The problem here is the extent to which who should decide what constitutes the permissible and the impermissible; obviously, wrong notes are one thing (as are the other examples that you cite), but as there's so much more than these various considerations in a perfomance that cannot be prescribed in a score, there will always be such variation (even between performances given by the same performer) and the lack of precise documentability (is that a word? - it is now!) of most of it is what makes for interpretative licence, some of which will be acceptable or unacceptable to some people but on which listener response and opinion will invariably be inconsistent.

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Lastly, whilst certain interpretations can seem to be and indeed sometimes are less than acceptable, no two listeners will derive, or even expect to derive, the very same from a particular work with each listening.
I cannot bring myself to agree with this. I think the first duty of both the listener and the performer is to discover what exactly the composer was attempting to do. Until the performer is satisfied that he knows that, he has no business playing the work (except in private practice of course). But in this sense all intelligent performers and listeners "will derive, or even expect to derive, the very same from a particular work."
But all attempts on the part of listeners and performers to do that are - and indeed can in reality be no more than - journeys on a path to an uncertain and unspecific destination; one possible imminent danger in the seemingly fundamentalist way in which you appear to view this is in the misleading notion that the composer is always right, never changes his/her mind and would expect his/her music to be performed and to sound more or less the same and be responded to identically by its listeners both next week and in two centuries' time.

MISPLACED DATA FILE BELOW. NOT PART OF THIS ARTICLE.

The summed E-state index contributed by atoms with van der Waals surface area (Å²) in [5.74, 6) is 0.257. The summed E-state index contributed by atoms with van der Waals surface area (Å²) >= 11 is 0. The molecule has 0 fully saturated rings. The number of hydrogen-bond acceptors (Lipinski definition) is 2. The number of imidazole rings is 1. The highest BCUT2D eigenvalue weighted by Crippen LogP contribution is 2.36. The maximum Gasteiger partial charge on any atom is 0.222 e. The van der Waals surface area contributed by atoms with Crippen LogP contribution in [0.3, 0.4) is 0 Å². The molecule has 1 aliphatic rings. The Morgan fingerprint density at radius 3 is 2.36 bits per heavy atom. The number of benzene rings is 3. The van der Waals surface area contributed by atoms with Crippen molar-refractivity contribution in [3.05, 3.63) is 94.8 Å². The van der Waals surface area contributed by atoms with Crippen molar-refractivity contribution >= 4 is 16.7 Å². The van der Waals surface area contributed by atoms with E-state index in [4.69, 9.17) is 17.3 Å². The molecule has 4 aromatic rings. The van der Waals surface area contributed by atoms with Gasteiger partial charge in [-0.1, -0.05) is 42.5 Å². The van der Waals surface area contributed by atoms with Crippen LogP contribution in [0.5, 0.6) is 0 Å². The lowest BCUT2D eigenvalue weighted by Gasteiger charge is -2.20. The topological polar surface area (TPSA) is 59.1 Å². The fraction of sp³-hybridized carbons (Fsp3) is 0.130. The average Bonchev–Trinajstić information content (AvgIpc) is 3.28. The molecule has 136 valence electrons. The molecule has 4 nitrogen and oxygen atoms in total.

Of course certain modernist composers of the charlatan school direct the performer to "play whatever he likes" - but such are beneath our consideration are they not.
Aleatoric music and aleatory passages within a piece of otherwise fully notated music are somewhat outside the scope of your argument here, since different standards and expectations apply to these as one would reasonably expect to apply to fully notated music. What of improvisation in jazz - or in concerto cadenzas - for example?
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« Reply #5 on: January 16, 2014, 02:57:42 pm »

how Bach might have expected his music to be performed and received in the late 19th or early 21st centuries had he known at the time of writing that it would be.